Viscusi Interviewed

The Federal Reserve Bank of Richmond’s Region Focus interviews Kip Viscusi.  Here is one good bit:

…in the case of Superfund cleanups of hazardous
wastes, the people who benefit from the cleanups are
not paying the costs directly and thus demand the most
stringent standards possible. The result is that the median
cost per cancer case averted is about $7 billion. It’s off the
charts because you are using the responsible parties’ money
to clean up the site. In contrast, if you look at the amount of
money people are willing to pay for houses that are not
exposed to hazardous waste risks, you don’t observe that
kind of large trade-off at all. It’s more like $5 million rather
than $7 billion. Similarly, the premium that workers require
to work in relatively dangerous jobs is a lot less than what
government agencies spend on regulations.


It would be nice to see a citation to this:
"The result is that the median cost per cancer case averted is about $7 billion."

I think there is general agreement that people tend to be more risk averse than was previously believed. It is also well understood that people have difficulty judging the degree of risk for extremely rare events. The chances of these happening are over estimated while more common ones are under estimated.

The current example is the risk of "terrorist" attacks in the US. It is estimated that all the steps taken to reduce risk (internal and external) now exceed $1 trillion. Any politician that is foolish enough to use Kip Viscusi's economic analysis in this case will quickly be selling apples on a street corner.

So if risk is evaluated in a non-economically rational manner then perhaps there needs to be a new model which acknowledges this. Perhaps peace of mind needs to be given a monetary value.

Each year over 40,000 people are killed in auto accidents, yet the amount of money spent on making auto transport safer is negligible.

Gun deaths in the US are 14.24 per 100,000 while in Canada the number is 4.31. Obviously there are forces at work which determine how societies approach problems which are not based upon economic or cost-benefit considerations.

What these factors are and how to deal with them is what separates the various schools of economists.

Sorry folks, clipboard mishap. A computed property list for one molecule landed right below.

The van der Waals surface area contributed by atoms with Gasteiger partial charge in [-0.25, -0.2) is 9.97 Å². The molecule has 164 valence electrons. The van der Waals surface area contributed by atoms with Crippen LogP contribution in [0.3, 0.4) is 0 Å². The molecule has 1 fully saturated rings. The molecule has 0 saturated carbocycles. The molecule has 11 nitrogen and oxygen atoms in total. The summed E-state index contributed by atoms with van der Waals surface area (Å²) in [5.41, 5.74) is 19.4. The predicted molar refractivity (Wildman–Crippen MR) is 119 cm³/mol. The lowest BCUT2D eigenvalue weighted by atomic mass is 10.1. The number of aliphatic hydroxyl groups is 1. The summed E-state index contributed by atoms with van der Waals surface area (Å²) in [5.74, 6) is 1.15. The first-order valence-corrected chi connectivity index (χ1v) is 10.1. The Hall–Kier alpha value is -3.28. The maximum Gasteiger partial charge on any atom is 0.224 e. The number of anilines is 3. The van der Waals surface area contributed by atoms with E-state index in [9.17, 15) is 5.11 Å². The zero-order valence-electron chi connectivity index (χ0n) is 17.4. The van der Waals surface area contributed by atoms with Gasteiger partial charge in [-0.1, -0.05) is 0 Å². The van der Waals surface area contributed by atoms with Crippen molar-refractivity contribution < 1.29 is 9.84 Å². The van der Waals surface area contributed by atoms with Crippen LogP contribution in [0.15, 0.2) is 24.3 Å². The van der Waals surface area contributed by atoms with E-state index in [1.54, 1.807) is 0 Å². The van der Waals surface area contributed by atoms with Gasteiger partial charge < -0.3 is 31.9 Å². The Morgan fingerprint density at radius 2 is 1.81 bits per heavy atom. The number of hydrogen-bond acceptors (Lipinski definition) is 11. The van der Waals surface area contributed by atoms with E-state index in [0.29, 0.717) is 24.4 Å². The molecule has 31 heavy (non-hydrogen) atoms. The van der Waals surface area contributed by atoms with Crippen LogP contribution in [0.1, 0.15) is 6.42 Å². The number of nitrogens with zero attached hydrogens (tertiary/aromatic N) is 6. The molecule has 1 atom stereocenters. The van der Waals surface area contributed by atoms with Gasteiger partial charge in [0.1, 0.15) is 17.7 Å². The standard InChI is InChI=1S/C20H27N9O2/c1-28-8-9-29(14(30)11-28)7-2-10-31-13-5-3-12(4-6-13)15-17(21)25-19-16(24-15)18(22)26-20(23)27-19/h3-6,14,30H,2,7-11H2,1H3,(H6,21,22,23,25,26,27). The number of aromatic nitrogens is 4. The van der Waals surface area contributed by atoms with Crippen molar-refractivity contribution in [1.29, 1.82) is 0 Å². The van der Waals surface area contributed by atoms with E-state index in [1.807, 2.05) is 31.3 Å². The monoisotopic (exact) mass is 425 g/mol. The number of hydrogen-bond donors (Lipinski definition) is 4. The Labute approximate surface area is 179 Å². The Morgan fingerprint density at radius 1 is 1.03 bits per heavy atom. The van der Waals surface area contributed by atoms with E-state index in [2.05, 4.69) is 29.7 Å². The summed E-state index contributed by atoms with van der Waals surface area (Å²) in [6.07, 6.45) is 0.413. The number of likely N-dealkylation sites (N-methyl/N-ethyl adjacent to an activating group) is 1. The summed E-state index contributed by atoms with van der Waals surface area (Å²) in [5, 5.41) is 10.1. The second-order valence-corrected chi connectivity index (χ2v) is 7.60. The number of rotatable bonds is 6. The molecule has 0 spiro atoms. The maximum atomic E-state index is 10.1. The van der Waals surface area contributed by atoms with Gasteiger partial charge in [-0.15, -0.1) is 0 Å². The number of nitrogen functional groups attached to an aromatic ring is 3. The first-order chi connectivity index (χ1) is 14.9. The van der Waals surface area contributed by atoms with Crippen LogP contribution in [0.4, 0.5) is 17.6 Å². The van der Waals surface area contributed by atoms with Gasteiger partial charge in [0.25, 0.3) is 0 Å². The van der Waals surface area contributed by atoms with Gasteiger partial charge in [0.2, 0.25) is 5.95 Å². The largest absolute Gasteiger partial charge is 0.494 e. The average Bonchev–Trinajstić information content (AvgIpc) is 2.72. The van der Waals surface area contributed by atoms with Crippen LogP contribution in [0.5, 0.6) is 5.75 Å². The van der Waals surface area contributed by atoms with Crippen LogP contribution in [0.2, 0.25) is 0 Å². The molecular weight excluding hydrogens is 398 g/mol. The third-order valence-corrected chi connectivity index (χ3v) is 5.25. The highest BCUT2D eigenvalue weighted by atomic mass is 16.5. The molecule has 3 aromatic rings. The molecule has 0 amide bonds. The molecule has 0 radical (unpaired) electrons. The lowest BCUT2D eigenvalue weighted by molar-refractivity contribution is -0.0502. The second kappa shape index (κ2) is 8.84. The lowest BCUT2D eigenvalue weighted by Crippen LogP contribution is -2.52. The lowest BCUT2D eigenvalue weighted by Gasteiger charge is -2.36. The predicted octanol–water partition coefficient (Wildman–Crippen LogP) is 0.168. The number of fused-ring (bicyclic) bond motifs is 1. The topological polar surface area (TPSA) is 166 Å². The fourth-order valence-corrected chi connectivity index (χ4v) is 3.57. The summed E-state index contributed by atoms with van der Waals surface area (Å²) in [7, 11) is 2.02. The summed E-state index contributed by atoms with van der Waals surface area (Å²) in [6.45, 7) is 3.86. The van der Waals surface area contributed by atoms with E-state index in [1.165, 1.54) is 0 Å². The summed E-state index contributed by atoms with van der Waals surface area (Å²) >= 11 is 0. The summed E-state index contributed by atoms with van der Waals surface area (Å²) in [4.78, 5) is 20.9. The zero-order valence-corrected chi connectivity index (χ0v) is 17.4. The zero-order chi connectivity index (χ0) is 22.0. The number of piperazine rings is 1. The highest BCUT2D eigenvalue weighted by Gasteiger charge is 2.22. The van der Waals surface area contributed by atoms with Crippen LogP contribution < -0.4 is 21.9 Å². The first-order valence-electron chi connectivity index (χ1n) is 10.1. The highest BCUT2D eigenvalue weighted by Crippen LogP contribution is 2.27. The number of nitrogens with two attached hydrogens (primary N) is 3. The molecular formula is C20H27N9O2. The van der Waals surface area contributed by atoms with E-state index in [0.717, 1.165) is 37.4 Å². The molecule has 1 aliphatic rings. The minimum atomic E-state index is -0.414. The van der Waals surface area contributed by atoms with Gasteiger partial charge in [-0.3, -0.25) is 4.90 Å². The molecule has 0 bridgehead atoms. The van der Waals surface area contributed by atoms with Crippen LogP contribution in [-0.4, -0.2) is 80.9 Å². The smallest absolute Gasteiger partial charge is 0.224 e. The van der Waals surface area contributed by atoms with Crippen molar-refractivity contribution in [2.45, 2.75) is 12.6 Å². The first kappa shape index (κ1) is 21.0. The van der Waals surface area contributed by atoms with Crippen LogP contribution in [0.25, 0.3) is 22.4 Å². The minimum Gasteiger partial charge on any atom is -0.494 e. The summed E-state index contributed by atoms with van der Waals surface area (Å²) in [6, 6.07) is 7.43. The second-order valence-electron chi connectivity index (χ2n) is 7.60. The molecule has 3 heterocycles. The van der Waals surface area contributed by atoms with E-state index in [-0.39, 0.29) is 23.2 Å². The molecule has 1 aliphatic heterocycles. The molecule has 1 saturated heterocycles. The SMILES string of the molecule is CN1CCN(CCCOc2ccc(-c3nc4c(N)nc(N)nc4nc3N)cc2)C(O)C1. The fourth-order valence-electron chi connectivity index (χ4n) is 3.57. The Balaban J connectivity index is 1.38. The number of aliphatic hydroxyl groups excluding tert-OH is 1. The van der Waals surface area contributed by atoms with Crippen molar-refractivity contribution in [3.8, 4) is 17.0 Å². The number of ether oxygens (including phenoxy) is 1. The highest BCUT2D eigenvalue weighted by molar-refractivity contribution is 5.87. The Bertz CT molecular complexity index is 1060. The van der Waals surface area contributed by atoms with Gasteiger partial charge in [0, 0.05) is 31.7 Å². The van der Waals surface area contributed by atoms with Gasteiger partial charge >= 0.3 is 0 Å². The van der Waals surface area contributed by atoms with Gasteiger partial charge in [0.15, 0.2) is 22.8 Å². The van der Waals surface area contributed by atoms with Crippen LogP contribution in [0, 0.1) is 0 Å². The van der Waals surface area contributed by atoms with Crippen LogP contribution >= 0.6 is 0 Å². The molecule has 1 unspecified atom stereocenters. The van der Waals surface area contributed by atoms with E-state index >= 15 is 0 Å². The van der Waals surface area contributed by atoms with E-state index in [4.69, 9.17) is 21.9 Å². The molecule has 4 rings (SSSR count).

You might want to note EPA's draft response, found here.

As someone working on a site that could have been listed on the NPL but was not (due to the actions of my client -- the city overlying the contamination plume), I have the following points to make:

1. Cancer averted is only one measure of the health benefits of a cleanup. Perchlorate, for example, inhibits thyroid function, especially in neo-nates.

2. More generally, Superfund and its state law equivalents are now being used to transfer back to the discharger the costs of impacts to potable water. Since communities near old polluted sites tend to be poorer and since water service providers tend to be small local entities, if dischargers weren't forced to bear this cost, small poor communities would have to.

3. Whatever happened to common law ideas of nuisance and trespass? For a group of libertarians, you are pretty quick to tell innocent downstream landowners that their use of property is limited in perpetuity because it's cheaper to society as a whole to allow the pollution plume to remain in the ground.

4. I'm not persuaded that median costs are the best measure.

ah: CERCLA (aka the Superfund law) provides for a private right of action. Many cleanup lawsuits are instituted by private parties. Looking only at litigation where EPA was the plaintiff misses the point.

In California, where I practice, virtually every major pollution plume affects a usable groundwater resource. This includes the LA Basin, the Sacramento area and the Inland Empire (Riverside and San Bernardino). What's happening is that polluters who had successfully externalized the impacts of their illegal discharges are now being forced to properly internalize those costs.

So before we talk about billions of dollars per avoided cancer, let's look a lot more closely at the costs necessary to remediate a source of drinking water.

Suppose I am an uninsured driver and I cause an automobile accident that totals another person's car. Should I be responsible for paying that person the fair market value of that car, or would I be justified in paying some lesser amount? After all, a 30-year-old station wagon will get one around town just as well as a Lexus SUV.

Yes, according to Calabressi.The cost of accidents

Bernard, I don't know. I was providing the answer to robert's query about a citation for the figure at the top.

Comments for this post are closed